I’d previously learned the word arriero because of a Basque sandwich. At a town festival in Navarra, hundreds of miles back east, I ate a bocadillo piled high with Lajoarriero—literally, “muleskinner’s garlic.” It was a delicious dish I hoped to see more of, made from cod, garlic, tomato, and pepper, created long ago by Basque pack-mule drivers as a way to enliven the preserved salt cod they carried.

Now, here was a real live muleteer-peregrino. His dog sometimes, but not always, rode on the burro’s back. Ginés demonstrated this for us, setting Escoti delicately upon Marina with a blast of laughter.

Ginés the muleskinner sometimes, if not always, preferred his wine from a bota—a traditional leather canteen-bag. It is capable of dispensing any kind of liquid, but why would it? Spanish wine is delicious, and is often cheaper than bottled water—especially if you’re not married to any specific varietal. Ginés was not.

Bota-drinking lessons were Ginés’s specialty. He took charge of demonstrating proper bota usage to Frida and me: Open wide. Squeeze the bota. Aim haphazardly and from a great distance. Prepare for impact. Repeat.

We passed the wineskin around as Hal and the mule-driving bilbaíno sang “Adiós Muchachos,” an Argentine tango Hal’s mother taught him when he was little. “I love my burro!” announced Ginés when the song was over, a moment before the beast stomped his foot. “Joder, puta!” he shouted. (No translation needed.)

There Are No Polite Canadians When it Comes to Grape-Stomping Glory

Nov.13.17

There Are No Polite Canadians When it Comes to Grape-Stomping Glory

by Christina Newberry

Wine in Oliver, B.C.

As the grapes squish between my toes, I feel two things: slightly cold and very sticky. But mostly, I’m worried about the clock.

This is not exactly old-school winemaking, in which stompers tread slowly and carefully to avoid crushing the seeds, which can ruin the taste of the finished wine. It’s more like an episode of I Love Lucy.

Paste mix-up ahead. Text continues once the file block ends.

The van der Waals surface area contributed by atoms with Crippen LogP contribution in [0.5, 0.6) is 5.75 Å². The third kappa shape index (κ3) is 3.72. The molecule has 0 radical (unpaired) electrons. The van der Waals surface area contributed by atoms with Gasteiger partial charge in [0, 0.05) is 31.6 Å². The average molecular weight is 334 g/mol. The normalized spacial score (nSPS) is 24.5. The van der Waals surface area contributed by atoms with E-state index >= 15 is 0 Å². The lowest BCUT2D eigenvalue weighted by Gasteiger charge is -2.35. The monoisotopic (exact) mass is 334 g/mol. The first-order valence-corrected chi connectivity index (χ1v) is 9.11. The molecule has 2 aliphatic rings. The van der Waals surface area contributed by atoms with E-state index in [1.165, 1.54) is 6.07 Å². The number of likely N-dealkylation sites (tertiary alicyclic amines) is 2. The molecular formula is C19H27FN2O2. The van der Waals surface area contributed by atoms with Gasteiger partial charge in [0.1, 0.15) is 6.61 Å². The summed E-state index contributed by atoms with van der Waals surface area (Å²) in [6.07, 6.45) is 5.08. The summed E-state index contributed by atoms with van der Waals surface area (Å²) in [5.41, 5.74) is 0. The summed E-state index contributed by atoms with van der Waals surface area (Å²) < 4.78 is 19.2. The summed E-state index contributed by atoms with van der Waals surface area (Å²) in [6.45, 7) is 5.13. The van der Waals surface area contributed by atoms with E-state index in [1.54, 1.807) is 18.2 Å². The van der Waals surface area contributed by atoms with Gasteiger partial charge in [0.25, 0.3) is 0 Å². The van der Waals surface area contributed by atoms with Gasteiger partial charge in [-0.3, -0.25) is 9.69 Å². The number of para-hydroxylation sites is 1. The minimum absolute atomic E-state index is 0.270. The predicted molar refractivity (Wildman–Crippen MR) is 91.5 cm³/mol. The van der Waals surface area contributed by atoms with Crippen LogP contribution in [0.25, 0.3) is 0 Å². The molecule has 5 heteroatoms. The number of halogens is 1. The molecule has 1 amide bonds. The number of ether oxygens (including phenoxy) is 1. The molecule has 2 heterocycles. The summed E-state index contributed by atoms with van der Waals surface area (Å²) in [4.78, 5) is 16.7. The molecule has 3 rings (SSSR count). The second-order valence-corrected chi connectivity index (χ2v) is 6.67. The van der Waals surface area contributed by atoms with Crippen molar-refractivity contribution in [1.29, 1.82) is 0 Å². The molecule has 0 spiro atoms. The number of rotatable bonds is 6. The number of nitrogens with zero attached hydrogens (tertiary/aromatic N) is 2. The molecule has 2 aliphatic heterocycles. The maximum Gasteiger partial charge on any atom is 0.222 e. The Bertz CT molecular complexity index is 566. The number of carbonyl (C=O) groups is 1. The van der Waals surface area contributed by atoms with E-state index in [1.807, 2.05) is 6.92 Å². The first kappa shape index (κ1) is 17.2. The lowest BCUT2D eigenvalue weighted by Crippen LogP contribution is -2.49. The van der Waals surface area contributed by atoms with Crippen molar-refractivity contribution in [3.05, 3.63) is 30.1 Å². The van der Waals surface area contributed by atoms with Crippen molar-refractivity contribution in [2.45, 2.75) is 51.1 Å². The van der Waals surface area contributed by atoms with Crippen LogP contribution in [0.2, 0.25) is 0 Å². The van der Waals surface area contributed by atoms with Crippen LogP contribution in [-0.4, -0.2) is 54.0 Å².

I’m well past my ankles in a barrel of grapes, to be sure, but not at a winery. I’m on an outdoor stage in Oliver, Canada, with an orange feather boa wrapped around my neck as I stomp for glory, racing against time. The challenge? To coax as much juice from these grapes as possible in five raucous minutes, alternating with two other team members to stomp the grapes, catch the juice in a jug, and run it over to our team bucket. The music is blaring, the crowd is cheering, and the team of grandmotherly types next to us is bending the rules.

The competition at the Festival of the Grape is fierce—no polite Canadians here. My team pumps out 22 pounds of juice in the first round, ranking us second going into the final heat. But thanks to a few sneaky moves from the ladies next door, we fall to third in the finals—out-squishing 21 other teams.
None of this juice will be used for wine, of course—there are too many grimy feet involved for that (never mind the poor technique). It’s destined instead for the compost pile.

The wineries in this region—like most modern winemakers—use machines to crush the majority of their grapes, so being a prize-winning grape stomper gives me no inside knowledge of Oliver’s wine production. Still, with the competition over, I’m ready for some first-hand research into how the local wines taste.

I’m mentally sipping my first glass of full-bodied red when a bunch of grapes hits me square in the face. It’s the start of a good-natured grape fight, and you can guess who’s doing most of the throwing. When a particularly ripe bunch gets me right in the eye, I can’t help laughing despite the sting. I can only hope the sweet juice dribbling into my mouth hasn’t touched too many feet.